Abbey (Derby ward)

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Abbey
St Luke's church, Derby - geograph.org.uk - 3215931.jpg
St. Luke's Church
Abbey is located in Derbyshire
Abbey
Abbey
Location within Derbyshire
Area1.00 sq mi (2.6 km2)
Population15,334 (2011 Census)
• Density15,334/sq mi (5,920/km2)
OS grid referenceSK340355
• London116.5 mi (187.5 km) SSE
Unitary authority
Ceremonial county
Region
CountryEngland
Sovereign stateUnited Kingdom
Post townDERBY
Postcode districtDE22, DE23
Dialling code01332
PoliceDerbyshire
FireDerbyshire
AmbulanceEast Midlands
EU ParliamentEast Midlands
UK Parliament
List of places
UK
England
Derbyshire
52°54′54″N 1°29′42″W / 52.915°N 1.495°W / 52.915; -1.495Coordinates: 52°54′54″N 1°29′42″W / 52.915°N 1.495°W / 52.915; -1.495

Abbey is an electoral ward in the city of Derby, England. It includes the areas of California, Rowditch, and St Lukes, as well as a small part of Normanton. Part of its eastern boundary is formed by Abbey Street, from which the ward takes its name. It is a largely residential area, with a mixture of Victorian terraced housing and 20th century suburban development. The population was 15,334 in 2011.

Geography[edit]

Abbey ward is a densely populated urban area located immediately to the west and south-west of Derby city centre.[1] To the north, it borders the New Zealand area of Mackworth ward, approximately along the route of the former Friargate railway line. Derby's Outer Ring Road forms the boundary with Littleover and Blagreaves to the west and south-west, while Abbey Street and Burton Road are on the eastern and south-eastern boundary separating Abbey from Arboretum ward. To the south-east, it also borders Normanton. The area is largely residential and contains a mixture of 19th century terraced housing nearer to the city centre along with mid-20th century suburban estates nearer to the ring road.[1]

Areas of Abbey[edit]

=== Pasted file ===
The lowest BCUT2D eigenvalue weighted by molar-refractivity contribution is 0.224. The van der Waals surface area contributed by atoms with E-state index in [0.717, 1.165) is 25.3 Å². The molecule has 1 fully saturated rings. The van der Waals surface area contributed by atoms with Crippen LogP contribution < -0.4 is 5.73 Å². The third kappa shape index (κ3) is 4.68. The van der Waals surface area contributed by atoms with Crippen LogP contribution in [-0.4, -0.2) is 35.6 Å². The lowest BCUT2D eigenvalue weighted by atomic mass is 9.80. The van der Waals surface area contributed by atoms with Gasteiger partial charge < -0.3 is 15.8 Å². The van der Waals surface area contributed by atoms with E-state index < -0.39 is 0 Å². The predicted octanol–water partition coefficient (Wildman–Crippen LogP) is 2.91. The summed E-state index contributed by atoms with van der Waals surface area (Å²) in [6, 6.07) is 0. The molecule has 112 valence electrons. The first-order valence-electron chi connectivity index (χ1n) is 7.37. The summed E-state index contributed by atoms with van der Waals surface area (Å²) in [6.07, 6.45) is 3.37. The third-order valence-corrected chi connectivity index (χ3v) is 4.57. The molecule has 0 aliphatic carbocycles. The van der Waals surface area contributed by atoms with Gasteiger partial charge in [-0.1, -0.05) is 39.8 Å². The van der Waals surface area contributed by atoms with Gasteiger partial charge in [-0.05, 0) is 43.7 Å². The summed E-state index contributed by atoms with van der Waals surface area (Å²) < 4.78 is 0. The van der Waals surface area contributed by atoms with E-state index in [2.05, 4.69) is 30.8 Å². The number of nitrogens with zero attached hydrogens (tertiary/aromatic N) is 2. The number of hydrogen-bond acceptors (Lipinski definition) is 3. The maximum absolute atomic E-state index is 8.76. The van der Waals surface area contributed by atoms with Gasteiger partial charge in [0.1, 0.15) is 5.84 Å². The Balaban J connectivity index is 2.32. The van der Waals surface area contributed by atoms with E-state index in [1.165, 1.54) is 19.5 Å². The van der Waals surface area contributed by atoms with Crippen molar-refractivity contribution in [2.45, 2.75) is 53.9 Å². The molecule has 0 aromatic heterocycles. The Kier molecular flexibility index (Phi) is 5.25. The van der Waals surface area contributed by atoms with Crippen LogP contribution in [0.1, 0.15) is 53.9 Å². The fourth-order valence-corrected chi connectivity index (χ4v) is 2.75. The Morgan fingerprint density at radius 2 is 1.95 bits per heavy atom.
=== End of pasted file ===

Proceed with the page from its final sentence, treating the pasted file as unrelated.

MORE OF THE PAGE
California[edit]

California is a suburban area on the west of the ward, located about 1.2 miles (1.9 km) south-west of the city centre. The area around St. Albans Road consists of detached and semi-detached suburban housing developments dating from the period after the construction of the Outer Ring Road in 1928. There are also some older areas of terraced housing to the north-east, nearer Rowditch.[2]

Rowditch[edit]

Rowditch (from Old English, meaning "Rough Ditch") is the area around the junction of Uttoxeter Old Road and Uttoxeter New Road, about 1 mile (1.6 km) west-south-west of the city centre. It grew from a small medieval hamlet situated on the former Roman route of Icknield Street. Much of the housing in the area is 19th century terraces.[3]

St Lukes, Dunkirk, Kensington and Stockbrook[edit]

These names are variously applied to the areas on the eastern side of the ward, directly to the west of Abbey Street and approximately 0.7 miles (1.1 km) south-west of the city centre. Before becoming urbanised it was an area of arable land known as Abbey Barns, which belonged to the Abbey of Darley. Some of the Victorian terraced housing which formerly typified the whole area was cleared and redeveloped in the 1960s and 1970s.[4]

New Normanton[edit]

Although most of Normanton is within the ward of that name, a small part of New Normanton (the area around Carlton Road) forms the southern part of Abbey ward.

Government[edit]

Abbey is one of the seventeen electoral wards which make up Derby, and as such elects three councillors to Derby City Council. As of the 2015 local elections, all three councillors for the area represent the Labour Party.[5] It is one of seven Derby wards that form the Derby North constituency in the House of Commons of the United Kingdom Parliament.

Demographics[edit]

According to the 2011 Census, Abbey ward had a population of 15,334. This was a 20.88% increase on the 2001 Census figure of 12,382.[1]

References[edit]

  1. ^ a b c "Abbey Profile 2011/12" (PDF). Derby City Council. Retrieved 3 November 2015.
  2. ^ Craven, pp. 35–36
  3. ^ Craven, pp.134–137
  4. ^ Craven, pp. 58–62
  5. ^ "Councillors". Derby City Council. Retrieved 3 November 2015.
Sources
  • Craven, Maxwell (1996). The Illustrated History of Derby's Suburbs. Derby: Breedon Books. ISBN 1859830315.